BEIRUT: Interpol will provide Lebanon with advanced border security measures and integrate its database of wanted individuals as well as stolen motor vehicles in a move that will benefit security forces’ investigations.
According to Interpol, the head of General Security, Maj. Gen. Abbas Ibrahim, signed an agreement earlier this week with the agency’s secretary-general, Ronald Noble, which includes several security measures aimed at enhancing the country’s border security.
The agreement, signed at the headquarters of Interpol’s General Secretariat in Paris, entails deploying the organization’s “MIND/FIND” state-of-the-art passport screening system at key border points, including airports.
The tool enables General Security to instantly run checks in Interpol’s database of stolen and lost travel documents. The database contains 36 million documents and will allow General Security personnel to identify persons seeking to conceal their true identity, including internationally wanted persons, suspected terrorists and transnational criminals.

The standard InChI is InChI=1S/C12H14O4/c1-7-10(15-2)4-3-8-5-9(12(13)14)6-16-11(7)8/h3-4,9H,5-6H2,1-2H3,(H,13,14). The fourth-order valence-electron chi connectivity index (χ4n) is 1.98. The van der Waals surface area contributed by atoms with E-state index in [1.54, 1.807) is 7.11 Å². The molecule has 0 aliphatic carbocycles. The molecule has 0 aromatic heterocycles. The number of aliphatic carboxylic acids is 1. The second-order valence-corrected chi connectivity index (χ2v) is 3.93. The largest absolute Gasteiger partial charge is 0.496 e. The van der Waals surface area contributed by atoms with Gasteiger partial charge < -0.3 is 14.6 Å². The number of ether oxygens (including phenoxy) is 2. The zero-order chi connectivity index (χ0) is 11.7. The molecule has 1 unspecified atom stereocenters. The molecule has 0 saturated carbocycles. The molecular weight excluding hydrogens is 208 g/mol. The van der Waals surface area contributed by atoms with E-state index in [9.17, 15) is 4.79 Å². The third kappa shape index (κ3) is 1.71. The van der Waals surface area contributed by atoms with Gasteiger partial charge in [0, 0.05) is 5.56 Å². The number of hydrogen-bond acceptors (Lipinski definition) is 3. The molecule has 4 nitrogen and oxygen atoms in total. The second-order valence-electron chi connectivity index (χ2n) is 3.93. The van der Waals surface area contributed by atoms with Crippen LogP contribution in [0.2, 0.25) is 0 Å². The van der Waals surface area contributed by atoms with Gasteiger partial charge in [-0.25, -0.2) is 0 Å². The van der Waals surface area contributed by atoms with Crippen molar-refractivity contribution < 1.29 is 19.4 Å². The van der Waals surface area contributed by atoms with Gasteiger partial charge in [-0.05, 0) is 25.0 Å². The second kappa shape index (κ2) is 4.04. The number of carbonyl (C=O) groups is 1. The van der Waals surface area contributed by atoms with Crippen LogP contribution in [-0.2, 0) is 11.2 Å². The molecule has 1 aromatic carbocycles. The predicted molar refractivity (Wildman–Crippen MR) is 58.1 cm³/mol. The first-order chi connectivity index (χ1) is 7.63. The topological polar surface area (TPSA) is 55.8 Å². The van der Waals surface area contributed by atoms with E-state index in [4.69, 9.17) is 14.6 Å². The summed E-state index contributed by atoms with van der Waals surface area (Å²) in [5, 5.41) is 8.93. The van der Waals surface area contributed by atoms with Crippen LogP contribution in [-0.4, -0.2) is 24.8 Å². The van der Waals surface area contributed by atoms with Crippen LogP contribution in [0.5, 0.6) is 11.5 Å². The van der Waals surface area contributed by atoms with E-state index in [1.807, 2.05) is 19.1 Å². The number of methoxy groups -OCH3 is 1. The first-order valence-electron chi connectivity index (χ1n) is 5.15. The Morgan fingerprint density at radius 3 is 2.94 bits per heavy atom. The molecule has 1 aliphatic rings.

Interpol will also integrate its database of “Red Notices” which identify internationally wanted persons with that of the General Security, and link up with Interpol’s stolen motor vehicle database.
“Stolen motor vehicles represent a key security issue in Lebanon, as testified by the assassination of former Lebanese Prime Minister Rafik Hariri in February 2005 by a bomb placed in a vehicle stolen in Japan,” Interpol said.
Interpol has issued Lebanon a notice to carry out arrest warrants against the four members of Hezbollah indicted by the Special Tribunal for Lebanon in Hariri’s case. Lebanese authorities have so far failed to apprehend the suspects.
“The security measures agreed today with Director General Ibrahim represent a significant step forward, and highlight the commitment by Lebanon’s authorities to an international collaborative approach to security,” Noble added.
Interpol also agreed to co-host with Lebanon the first-ever global meeting of immigration and border security heads to share successful approaches on border protection.